In an attempt to summarize yet leave out incredibly interesting parts, I’ll conclude my summary there. In my opinion, this book had some very epic moments, but also some low, disappointing ones as well. The great moments made the few bad ones seem minor, but they are still worth noting. The fact that Fillory could have easily just been called Narnia–it’s similarities where that blatantly obvious–left me feeling that Grossman took the easy way out with Fillory in order to focus on other aspects of the story. He could have at least attempted to mask the similarities a little bit better or worked to make his differences stand out more.

The writing style is fantastic. It’s mature, vivid, and you don’t feel like you’re reading a book written for children. All of the characters major and minor are alarmingly complex. Although the novel is attempting to create imaginary worlds, it does it in a way that makes it somewhat believable. There aren’t scenes whose sole purpose is to show off the imagination of the writer which help to increase the realism.

The ending left me unsatisfied which I’m sure was the purpose so I would purchase the sequel (said to be coming out in summer 2011). I think I will end up getting the second in order to feed my curiosity, but that won’t change the fact that the last 50 or so pages of the book just did not do it for me.

All in all this book was well crafted and contained an enticing storyline that was very real even in worlds that are not. Quentin stood out as a clearly flawed character, but surprisingly, not the hero of the story. I think that’s why I do actually like this novel. The main character isn’t the one who saves the day, gets the girl, and lives happily ever after. He makes bad choices and has to live with the consequences of his actions.

I always hated how at the end of reviews it goes into “if you like this and this, then you’ll really like the book I’m talking about” because each book is different, even if it does contain traces of others. The Magicians is a brilliant book that took the ideas of other beloved stories and morphed them into something dark, real, and ultimately wonderful.


‘Julie & Julia’ Changed My Life

I’m fairly confident with that statement.  I’ve watched enough movies over the years to know when one has had an actual impact on my life. Movies like A Walk to Remember or (500) Days of Summer, sure, but others like I-Spy or Ghost Rider, not so much. My recent Netflix Watch Instantly viewing of Julie & Julia can definitely be considered life changing.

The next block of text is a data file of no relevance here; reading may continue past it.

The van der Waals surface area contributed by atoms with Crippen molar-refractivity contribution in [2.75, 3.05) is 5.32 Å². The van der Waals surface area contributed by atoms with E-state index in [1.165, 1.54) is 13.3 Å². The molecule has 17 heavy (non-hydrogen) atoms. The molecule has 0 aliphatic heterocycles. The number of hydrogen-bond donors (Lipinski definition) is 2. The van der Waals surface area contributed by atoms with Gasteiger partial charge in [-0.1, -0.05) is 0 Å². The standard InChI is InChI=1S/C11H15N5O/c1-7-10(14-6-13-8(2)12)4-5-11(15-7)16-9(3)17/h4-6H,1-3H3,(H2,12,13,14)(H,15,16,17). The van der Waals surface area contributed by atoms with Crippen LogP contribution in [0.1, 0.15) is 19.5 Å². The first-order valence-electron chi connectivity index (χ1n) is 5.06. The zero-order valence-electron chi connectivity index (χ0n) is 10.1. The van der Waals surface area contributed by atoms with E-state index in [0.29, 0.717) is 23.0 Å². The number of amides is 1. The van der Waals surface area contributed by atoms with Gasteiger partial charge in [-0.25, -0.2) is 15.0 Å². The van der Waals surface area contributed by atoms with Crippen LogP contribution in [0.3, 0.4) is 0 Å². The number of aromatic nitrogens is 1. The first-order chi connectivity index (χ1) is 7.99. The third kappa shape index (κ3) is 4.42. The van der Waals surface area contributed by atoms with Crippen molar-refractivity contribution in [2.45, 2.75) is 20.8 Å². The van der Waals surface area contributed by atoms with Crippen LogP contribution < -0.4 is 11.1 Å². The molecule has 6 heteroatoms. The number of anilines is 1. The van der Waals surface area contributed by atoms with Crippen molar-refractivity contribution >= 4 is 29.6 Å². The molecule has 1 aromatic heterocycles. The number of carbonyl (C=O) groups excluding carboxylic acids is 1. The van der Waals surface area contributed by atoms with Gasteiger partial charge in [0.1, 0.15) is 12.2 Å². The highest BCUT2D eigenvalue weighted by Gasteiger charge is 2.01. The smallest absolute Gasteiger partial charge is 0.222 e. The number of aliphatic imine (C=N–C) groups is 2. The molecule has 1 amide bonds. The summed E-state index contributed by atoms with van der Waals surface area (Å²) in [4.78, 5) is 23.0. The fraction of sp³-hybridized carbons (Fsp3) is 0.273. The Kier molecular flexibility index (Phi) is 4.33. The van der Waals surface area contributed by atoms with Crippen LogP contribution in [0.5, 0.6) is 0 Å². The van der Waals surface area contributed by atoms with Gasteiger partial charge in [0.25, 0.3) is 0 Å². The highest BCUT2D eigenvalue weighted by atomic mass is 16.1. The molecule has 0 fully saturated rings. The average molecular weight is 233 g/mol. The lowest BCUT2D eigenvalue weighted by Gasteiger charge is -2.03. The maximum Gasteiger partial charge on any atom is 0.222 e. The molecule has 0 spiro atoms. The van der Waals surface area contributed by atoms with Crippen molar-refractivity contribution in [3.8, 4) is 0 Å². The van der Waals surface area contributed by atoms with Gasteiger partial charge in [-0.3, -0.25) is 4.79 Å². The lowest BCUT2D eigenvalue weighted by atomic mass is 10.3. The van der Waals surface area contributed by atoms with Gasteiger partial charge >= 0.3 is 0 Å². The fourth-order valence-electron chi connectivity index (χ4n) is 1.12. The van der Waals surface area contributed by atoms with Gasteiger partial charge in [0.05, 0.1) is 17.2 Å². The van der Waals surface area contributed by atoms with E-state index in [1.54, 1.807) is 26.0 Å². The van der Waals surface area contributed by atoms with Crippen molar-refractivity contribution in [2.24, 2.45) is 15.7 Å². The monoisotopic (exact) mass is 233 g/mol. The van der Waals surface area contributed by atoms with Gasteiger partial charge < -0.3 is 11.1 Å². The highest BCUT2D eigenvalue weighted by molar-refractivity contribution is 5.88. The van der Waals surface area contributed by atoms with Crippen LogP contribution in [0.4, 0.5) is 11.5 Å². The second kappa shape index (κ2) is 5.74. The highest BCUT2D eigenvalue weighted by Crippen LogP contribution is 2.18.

Of course this doesn’t mean I’m going to go out and buy a duck and attempt to de-bone it. I don’t even have the faintest idea where to get a duck in the first place.

It’s not the cooking that struck home, but the conviction Julie had to cook those 524 (I think?) recipes for no other reason than to say she had done it…and to later write a book about it.


The relationships in the film were incredibly motivational as well. Julie’s and Julia’s marriages are easily enviable. There was nothing spectacular about them, which made them not only realistic, but more obtainable. I find that very important in films. Realism is obviously a must, but making the viewer feel as if they themselves could obtain what the characters have is vital.

Julie’s blogging can be credited for my return to Under the Microscope. Well that, and the boredom of Spring Break when the rest of Grand Blanc is in Florida. She kept at it, with or without feedback. I lost sight of why I started blogging in the first place, and Julie helped bring me back with her triumphs over crustaceans.


You know why this movie is brilliant? It’s a true story. This actually happened.  The blog is real and everything! That’s why this movie is so freakin’ amazing.

Julie & Julia surprised me. I was just looking for a film to pass the time, and I found a movie that’ll stick with me.